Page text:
isAtomSymbol '+' = True
isAtomSymbol '-' = True
isAtomSymbol '*' = True
isAtomSymbol '/' = True
isAtomSymbol _ = False
--
-- Convert the textual representation of an atom to
-- its internal representation.
--
stringToTree [] = TreeLeaf
stringToTree "," = TreeLeaf
stringToTree string = TreeVar string
--
-- Scan a symbol from the start of a string; return a pair
-- consisting of the corresponding tree representation of
-- the atom, and the rest of the string.
--
consumeAtom [] acc =
(stringToTree acc, [])
consumeAtom string@(char:chars) acc
| isSpace char =
consumeAtom chars acc
| isAtomSymbol char =
consumeAtom chars (acc ++ [char])
| otherwise =
(stringToTree acc, string)
--
-- Convert the textual representation of a Hev program to
-- an internal representation (a list of operator-atom pairs.)
--
stringToPairs "" = []
stringToPairs string =
let
(op, string2) = consumeOperator string 0
(atom, string3) = consumeAtom string2 []
in
((op, atom) : (stringToPairs string3))
--
-- Be not deceived by the apparent simplicity of the following
-- function! It took me the better part of a day to get it right.
--
-- This function builds a tree corresponding to each of the
-- operators in the list of (operator, atom) pairs, up until
-- (and not including) the first operator in the list which
-- exceeds a given maximum value (which we call the "roof".)
-- Once this roof-exceeding value is found (or there are no
-- more elements in the list,) this tree is returned (along
-- with the unused portion of the list.)
--
-- The root of the tree so built corresponds to the largest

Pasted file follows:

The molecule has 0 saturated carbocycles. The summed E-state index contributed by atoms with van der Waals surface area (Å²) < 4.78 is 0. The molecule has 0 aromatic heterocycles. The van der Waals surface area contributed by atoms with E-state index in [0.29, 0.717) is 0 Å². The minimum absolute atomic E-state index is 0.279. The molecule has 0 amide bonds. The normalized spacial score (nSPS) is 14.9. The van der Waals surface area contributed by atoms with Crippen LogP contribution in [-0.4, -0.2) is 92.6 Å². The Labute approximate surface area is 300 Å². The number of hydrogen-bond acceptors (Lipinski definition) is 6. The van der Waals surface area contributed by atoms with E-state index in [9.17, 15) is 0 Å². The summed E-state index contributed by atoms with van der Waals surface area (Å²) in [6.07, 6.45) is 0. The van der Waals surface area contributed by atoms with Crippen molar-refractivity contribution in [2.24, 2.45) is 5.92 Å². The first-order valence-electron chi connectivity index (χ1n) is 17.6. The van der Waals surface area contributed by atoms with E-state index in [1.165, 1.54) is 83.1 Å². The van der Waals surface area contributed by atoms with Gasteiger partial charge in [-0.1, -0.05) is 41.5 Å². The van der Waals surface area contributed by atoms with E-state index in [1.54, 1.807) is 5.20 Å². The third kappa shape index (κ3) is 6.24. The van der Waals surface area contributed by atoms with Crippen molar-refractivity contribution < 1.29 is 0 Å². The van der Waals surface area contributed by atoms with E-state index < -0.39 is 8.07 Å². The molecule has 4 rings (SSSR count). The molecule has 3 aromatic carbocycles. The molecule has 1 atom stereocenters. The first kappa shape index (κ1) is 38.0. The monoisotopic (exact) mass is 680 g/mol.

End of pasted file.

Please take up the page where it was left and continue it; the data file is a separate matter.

-- operator found in the list. The list is thus conceptually
-- divided into a left sublist and a right sublist.
-- Recursively, the left subtree of the root is associated
-- with the largest operator in the left sublist, and the
-- right subtree with the largest operator in the right sublist.
--
-- And in fact, the straightforward way to implement this
-- function would be to do just that: search for the largest
-- element of the list, split the list into two sublists, and
-- process each of those sublists recursively. However, there
-- is a certain elegance (and presumably efficiency, although
-- that's not the motivation here) that is derived from doing
-- only one pass, left to right, through the list, and that's
-- the approach I've chosen to take. Thus we have the
-- following implementation.
--
-- The function basically loops around, consuming the list from
-- left to right while tracking some state:
--
-- roof - as noted, the upper limit to the value of operator
-- that we accept. When we see it, we return the
-- built tree and the rest of the list to our caller.
-- bigOp - the biggest operator we have seen in the list so
-- far, locally speaking. That is, it will always be
-- smaller than the roof value. It is used to decide
-- when to start building a subtree.
-- bigTree - the tree value associated with bigOp; acts more or
-- less like an accumulator.
-- prevAtom - needed to get the variables into the leaves of the
-- tree where they logically belong. (The left
-- subtree of the bottom branch actually needs the
-- variable that is paired with the previous operator
-- in the list.)
--
-- During the loop, behaviour is split into three cases:
--
-- Case 1: the operator exceeds the roof; return.
-- Case 2: the operator is bigger than the biggest operator
-- seen so far. Use it as the biggest operator, construct
-- a tree node for it for use as the biggest tree, and
-- loop around to tackle the next operator in the list.
-- Case 3: the operator is smaller than the biggest operator
-- seen so far. Create a subtree by recursively calling
-- buildTreeLoop. For this call, the roof value is given
-- by the biggest operator, and the biggest operator is
-- initially set back to zero. The returned subtree is
-- spliced into the biggest tree, as the right child.
-- The loop then continues. The altered biggest tree,
-- and the amount of the list consumed by the creation of
-- the subtree are taken into account for the next loop
-- iteration, but the roof and biggest operator do not